“Our absence reflected what is becoming increasingly apparent not just in London, but in other European capitals as well: that Australia’s attention has shifted entirely away from Europe – despite the fact Europe’s largest military power is also one of our two most important defence partners and the ultimate supplier of most of the AUKUS submarine fleet,” he added.

Now I will buck the trend here and say that Australia’s pivot away from Europe, towards the Indo-Pacific is an entirely reasonable course of action given the rapid deterioration of the Indo-Pacific, our home region, and any European characterisation of that as an abandonment of the region is arrogant and absurd.

This is only more important when one considers the power imbalance between Australia and many European countries, particularly the United Kingdom, France, Germany, Italy et al and the reluctance of those powers to take their own security seriously.

Simply put, those who live in glass houses shouldn’t cast stones.

However, where Brandis’ statement about being “embarrassed” makes sense and is an entirely fair criticism is in relation to the nation’s response to ongoing security threats in the Horn of Africa, the Red Sea and the Indian Ocean more broadly, this is only exacerbated following the recent antagonism by the People’s Liberation Army against a Royal Australian Navy Romeo helicopter and Australia’s relatively weak response.

“Australia’s decision to decline to contribute a naval vessel to the democracies’ efforts to protect shipping in the Red Sea from Iran-directed Houthi missile and drone attacks, can only be interpreted – and has been interpreted by our partners – as a message that Australia does not regard this as an important priority for us. Yet about a third of world shipping – including all of our trade with Europe – depends upon it,” Brandis said.

This brings me to a rather concerning and confronting statement made by Dr Marcus Hellyer, head of Research at Strategic Analysis Australia at the 2024 Defence Connect Budget Summit, where he stressed that Australia was at serious risk of effectively “having no Navy” in coming years.

All of this is food for thought as we head towards an increasingly troubled, contested, and dangerous point in history and this time, very close to home.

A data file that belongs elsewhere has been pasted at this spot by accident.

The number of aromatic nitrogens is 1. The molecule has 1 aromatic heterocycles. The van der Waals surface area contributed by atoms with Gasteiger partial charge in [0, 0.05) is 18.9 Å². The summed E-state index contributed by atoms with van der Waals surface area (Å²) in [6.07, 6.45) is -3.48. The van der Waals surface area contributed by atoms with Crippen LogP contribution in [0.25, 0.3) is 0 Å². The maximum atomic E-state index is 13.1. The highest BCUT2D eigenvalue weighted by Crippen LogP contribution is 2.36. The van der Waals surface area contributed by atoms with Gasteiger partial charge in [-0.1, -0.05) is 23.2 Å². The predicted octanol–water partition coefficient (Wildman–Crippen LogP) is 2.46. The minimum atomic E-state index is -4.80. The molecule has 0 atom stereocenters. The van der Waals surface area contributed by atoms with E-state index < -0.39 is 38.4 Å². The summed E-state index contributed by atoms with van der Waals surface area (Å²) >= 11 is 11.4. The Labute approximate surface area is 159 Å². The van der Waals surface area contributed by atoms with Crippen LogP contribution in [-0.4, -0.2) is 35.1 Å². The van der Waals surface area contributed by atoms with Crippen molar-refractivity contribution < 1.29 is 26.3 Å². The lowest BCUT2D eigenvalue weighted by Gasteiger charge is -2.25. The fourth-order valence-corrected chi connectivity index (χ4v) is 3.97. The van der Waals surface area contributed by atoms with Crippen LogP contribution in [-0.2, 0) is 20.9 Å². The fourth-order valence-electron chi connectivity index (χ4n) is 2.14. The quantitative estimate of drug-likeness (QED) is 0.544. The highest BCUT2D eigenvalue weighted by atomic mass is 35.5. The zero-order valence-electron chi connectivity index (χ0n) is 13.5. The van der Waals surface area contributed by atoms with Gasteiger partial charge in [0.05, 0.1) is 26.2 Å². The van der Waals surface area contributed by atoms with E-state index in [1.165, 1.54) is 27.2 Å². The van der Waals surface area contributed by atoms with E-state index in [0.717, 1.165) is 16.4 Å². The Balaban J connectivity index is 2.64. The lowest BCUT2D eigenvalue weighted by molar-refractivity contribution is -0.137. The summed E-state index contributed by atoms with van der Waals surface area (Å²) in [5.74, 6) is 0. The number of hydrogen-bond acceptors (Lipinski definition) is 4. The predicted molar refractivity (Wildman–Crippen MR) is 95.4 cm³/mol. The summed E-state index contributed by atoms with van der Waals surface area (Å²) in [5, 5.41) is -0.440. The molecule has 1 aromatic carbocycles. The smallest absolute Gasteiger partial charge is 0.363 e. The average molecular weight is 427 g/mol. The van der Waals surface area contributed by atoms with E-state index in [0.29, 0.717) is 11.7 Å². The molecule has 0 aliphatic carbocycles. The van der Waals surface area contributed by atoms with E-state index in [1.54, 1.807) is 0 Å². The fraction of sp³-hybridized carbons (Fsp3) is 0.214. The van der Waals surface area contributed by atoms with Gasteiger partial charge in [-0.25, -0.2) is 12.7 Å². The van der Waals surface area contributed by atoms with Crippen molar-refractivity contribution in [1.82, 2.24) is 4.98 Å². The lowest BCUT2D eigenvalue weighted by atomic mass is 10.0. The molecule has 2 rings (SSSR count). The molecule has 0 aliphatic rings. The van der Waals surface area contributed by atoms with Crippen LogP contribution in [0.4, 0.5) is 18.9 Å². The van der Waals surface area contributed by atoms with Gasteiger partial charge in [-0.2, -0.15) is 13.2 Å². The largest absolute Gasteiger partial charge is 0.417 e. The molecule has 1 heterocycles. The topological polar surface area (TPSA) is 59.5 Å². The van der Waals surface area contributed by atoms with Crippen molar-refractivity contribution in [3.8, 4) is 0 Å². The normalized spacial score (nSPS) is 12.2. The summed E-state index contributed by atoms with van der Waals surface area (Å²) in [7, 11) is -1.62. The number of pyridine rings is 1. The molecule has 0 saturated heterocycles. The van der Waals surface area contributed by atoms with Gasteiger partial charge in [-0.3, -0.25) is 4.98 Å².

Final thoughts

The rapidly deteriorating geopolitical and strategic environment that is transforming the global and regional security paradigm requires a realistic analysis and assessment by Australia’s policymakers.

While taking shortcuts to end up with 50 per cent of something, as opposed to 100 per cent of nothing, as proposed by the government is an admirable goal; however, ultimately, it will only prove more costly in the long run as we scramble to rapidly develop high-end warfighting capability.

Equally, both the Australian government and the Australian public have to accept and understand that we will need to dramatically increase spending in our national defence and do so over the long term, rather than short-term sugar hits or sleight of hand that push money out over the forward estimates and allow inflation to account for “increases” in spending, despite there being little-to-no new money in real terms.

Ultimately, all of this comes back to the government’s shift away from a “Balanced Force” towards “Focused Force” as championed in the Defence Strategic Review and the foundational problem that is our lack of clearly defined role and objectives for our own defence capabilities and the nation more broadly.

This reality equally fails to account for the planned increase in ADF personnel by 2040 and places ultimate hope in a series of as yet to be developed “wunderwaffe” or wonder weapons, like autonomous systems, cyber or tactical weapons like HIMARs and others that are being shoehorned into fulfilling “strategic” roles to provide both “impactful projection” and deterrence against “any potential adversary”.

Importantly, no one has said that defending the nation in this era of renewed and increasingly capable great power competition will be cheap or easy and we have to accept that uncomfortable reality.

Get involved with the discussion and let us know your thoughts on Australia’s future role and position in the Indo-Pacific region and what you would like to see from Australia’s political leaders in terms of partisan and bipartisan agenda setting in the comments section below, or get in touch at This email address is being protected from spambots. You need JavaScript enabled to view it. or at This email address is being protected from spambots. You need JavaScript enabled to view it..